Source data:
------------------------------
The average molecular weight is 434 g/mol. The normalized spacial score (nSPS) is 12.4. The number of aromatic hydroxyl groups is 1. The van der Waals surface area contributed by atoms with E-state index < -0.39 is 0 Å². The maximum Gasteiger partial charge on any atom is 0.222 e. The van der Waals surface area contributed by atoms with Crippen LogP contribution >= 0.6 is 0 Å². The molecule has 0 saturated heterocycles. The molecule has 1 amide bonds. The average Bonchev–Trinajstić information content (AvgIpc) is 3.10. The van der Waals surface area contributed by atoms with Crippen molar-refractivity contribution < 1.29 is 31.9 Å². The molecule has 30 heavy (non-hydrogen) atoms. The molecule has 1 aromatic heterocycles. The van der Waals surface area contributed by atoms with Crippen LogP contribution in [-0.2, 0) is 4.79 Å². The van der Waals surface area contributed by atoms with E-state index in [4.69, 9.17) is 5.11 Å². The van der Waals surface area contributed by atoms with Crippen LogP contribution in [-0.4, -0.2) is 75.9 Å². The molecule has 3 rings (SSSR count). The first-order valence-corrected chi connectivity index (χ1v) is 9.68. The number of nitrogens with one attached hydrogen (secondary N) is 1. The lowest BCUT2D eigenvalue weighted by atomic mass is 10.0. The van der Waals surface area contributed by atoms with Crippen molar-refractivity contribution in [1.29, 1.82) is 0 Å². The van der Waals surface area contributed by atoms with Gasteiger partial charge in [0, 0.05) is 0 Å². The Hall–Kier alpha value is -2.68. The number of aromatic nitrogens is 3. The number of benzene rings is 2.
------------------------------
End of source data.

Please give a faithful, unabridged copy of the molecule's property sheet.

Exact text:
The average molecular weight is 434 g/mol. The normalized spacial score (nSPS) is 12.4. The number of aromatic hydroxyl groups is 1. The van der Waals surface area contributed by atoms with E-state index < -0.39 is 0 Å². The maximum Gasteiger partial charge on any atom is 0.222 e. The van der Waals surface area contributed by atoms with Crippen LogP contribution >= 0.6 is 0 Å². The molecule has 0 saturated heterocycles. The molecule has 1 amide bonds. The average Bonchev–Trinajstić information content (AvgIpc) is 3.10. The van der Waals surface area contributed by atoms with Crippen molar-refractivity contribution < 1.29 is 31.9 Å². The molecule has 30 heavy (non-hydrogen) atoms. The molecule has 1 aromatic heterocycles. The van der Waals surface area contributed by atoms with Crippen LogP contribution in [-0.2, 0) is 4.79 Å². The van der Waals surface area contributed by atoms with E-state index in [4.69, 9.17) is 5.11 Å². The van der Waals surface area contributed by atoms with Crippen LogP contribution in [-0.4, -0.2) is 75.9 Å². The molecule has 3 rings (SSSR count). The first-order valence-corrected chi connectivity index (χ1v) is 9.68. The number of nitrogens with one attached hydrogen (secondary N) is 1. The lowest BCUT2D eigenvalue weighted by atomic mass is 10.0. The van der Waals surface area contributed by atoms with Crippen molar-refractivity contribution in [1.29, 1.82) is 0 Å². The van der Waals surface area contributed by atoms with Gasteiger partial charge in [0, 0.05) is 0 Å². The Hall–Kier alpha value is -2.68. The number of aromatic nitrogens is 3. The number of benzene rings is 2.